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Monday, March 29, 2010

A message from Ralph Nader

Here is an email from Ralph Nader criticizing the Democrats on the passing of Obamacare. I think it appropriate to foment this discontent from the Progressive statists.

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What do these people and organizations have in common?


Michael Moore
MoveOn
John Conyers
The Nation
Arianna Huffington
Daily Kos
Dennis Kucinich
AFL-CIO

What do they have in common?

They all put the demands of the Democratic Party ahead of the needs of the American people.

They all knew that the health care bill that just passed into law is a bad bill.

An insurance industry bailout.

But they all said - can't let the Democrats lose this one.

They all said - it doesn't matter what's in the health care bill.

Just as long as we pass something.

But of course, it does matter.

That's why Single Payer Action stood without compromise - against the Democrats' bailout bill.

And for single payer.

That's why we will keep exposing, agitating, and organizing for single payer.


District by district, neighborhood by neighborhood.

Until we prevail.

And we will prevail.

Why?

Because we will never put the interests of any political party ahead of the interests of the American people.

We will push aside the corrupt Democrats.

And build an uncompromising movement for single payer from the grassroots up.

To help us build, please donate now - whatever you can.

And if you donate $100 or more, we'll send you a copy of In the Shadow of Power - this poignant and haunting collection of photographs of the other Washington, D.C. - with an introduction by Ralph Nader.

And we'll send you a copy of In Pursuit of Justice - the classic collection of columns by Ralph Nader.

Both signed by Ralph Nader.

So, donate now - whatever you can.

And stand with us.

Against the insurance industry.

Against the Democrats and Republicans.

For single payer - health care for all, everybody in, nobody out.

Let's get 'er done.

Onward to single payer.

Russell Mokhiber

PS. Remember, only three days left on this special two book offer.

Offer ends 11:59 p.m. Wednesday, March 31, 2010.

So donate now.

Whatever you can afford.

And if you donate $100 or more, we'll ship you In the Shadow of Power and In Pursuit of Justice.

Both signed by Ralph Nader.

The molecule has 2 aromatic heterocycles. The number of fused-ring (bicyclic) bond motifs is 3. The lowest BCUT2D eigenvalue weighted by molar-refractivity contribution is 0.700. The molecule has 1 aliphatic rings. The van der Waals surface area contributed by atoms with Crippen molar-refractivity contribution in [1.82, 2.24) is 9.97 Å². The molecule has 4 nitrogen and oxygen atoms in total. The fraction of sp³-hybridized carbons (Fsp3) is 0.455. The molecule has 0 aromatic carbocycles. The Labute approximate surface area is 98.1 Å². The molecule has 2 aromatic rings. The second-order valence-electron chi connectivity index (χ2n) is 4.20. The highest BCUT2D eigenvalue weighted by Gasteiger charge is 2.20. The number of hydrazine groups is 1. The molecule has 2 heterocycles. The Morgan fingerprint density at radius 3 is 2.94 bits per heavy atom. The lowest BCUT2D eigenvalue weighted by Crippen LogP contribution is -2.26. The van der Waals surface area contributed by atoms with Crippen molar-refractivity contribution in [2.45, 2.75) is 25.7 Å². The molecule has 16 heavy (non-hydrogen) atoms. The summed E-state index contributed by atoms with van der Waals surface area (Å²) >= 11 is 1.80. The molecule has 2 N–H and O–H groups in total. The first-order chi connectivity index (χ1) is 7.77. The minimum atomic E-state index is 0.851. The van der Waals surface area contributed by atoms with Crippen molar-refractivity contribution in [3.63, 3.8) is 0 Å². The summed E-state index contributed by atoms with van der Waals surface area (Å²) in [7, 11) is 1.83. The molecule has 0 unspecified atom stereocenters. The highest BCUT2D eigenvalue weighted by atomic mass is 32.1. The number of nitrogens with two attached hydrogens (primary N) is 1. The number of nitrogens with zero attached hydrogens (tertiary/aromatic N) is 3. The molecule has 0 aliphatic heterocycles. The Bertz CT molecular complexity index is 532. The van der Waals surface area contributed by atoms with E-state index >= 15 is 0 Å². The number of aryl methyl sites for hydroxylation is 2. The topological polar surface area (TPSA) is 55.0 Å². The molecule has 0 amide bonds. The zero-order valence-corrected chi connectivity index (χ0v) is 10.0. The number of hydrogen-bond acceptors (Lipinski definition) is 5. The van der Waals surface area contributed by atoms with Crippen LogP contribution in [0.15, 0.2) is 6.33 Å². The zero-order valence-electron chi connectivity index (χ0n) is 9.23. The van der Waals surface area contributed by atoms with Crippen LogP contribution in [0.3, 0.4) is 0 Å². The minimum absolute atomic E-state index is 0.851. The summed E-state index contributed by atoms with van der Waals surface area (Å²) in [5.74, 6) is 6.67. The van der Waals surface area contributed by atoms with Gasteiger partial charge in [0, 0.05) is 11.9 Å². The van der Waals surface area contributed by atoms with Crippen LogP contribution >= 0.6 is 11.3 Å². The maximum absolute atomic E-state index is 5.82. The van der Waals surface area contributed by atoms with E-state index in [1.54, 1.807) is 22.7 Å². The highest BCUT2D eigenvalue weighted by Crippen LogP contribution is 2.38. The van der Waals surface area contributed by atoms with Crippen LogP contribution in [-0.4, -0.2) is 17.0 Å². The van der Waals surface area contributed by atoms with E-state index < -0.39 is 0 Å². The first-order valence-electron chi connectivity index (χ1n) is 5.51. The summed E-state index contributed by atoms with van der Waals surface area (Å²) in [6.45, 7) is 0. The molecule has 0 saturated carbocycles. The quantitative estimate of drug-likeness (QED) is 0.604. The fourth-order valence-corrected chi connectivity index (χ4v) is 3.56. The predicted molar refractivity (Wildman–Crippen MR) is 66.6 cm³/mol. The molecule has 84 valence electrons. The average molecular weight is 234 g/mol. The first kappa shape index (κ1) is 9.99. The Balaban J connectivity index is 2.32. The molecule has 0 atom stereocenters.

Thank you for your ongoing support.

No retreat.

No surrender.

Sunday, March 28, 2010

Libertarians, third parties, and "splitting the vote"

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The Libertarian Party of Colorado just had a tremendous 2010 convention.

We nominated candidates for U.S Senate, U.S. Congress, Governor, Lt. Governor, Colorado Senate, Colorado House, CU Regent and county commissioners from Boulder to Mesa County. (Click here for more details).

For the first time, we will have a state wide primary election. It will be on Tuesday, August 10, 2010. We had candidates get at least 30% of the vote in three important elections at the convention. According to state statute, we must have a primary for those three nominations.

While primaries are a waste of taxpayer money (there is no reason each party should not pay for its own selection of candidates), we are forced to participate by law. Therefore, we will take full advantage of the process to spread the message of small government.

I have already heard the same tired nonsense about how we will sabotage the election of members of the Big Government duopoly . The arrogance behind that ridiculous assertion is astounding. Members of the two-party duopoly assume every vote belongs to them, and any attempt to change the status quo is blasphemy.

As you know, Libertarians do not vote for Big Government politicians. Every Libertarian vote is a vote AGAINST Big Government politicians of every stripe, from Barack Obama to George W. Bush to Bill Ritter to Bill Owens. The notion that every third party vote would have otherwise gone to the Big Government Duopoly is absurd. We offer voters that would otherwise stay home an alternative: Freedom.

Even if the assertion were true, it is beside the point. Members of the two-party duopoly make the rules. Plurality voting works for them to maintain a grip on power and it discriminates against third parties that actually have principles. Plurality voting is not in the Constitution. Neither is the two party system. Both can - and must - be changed.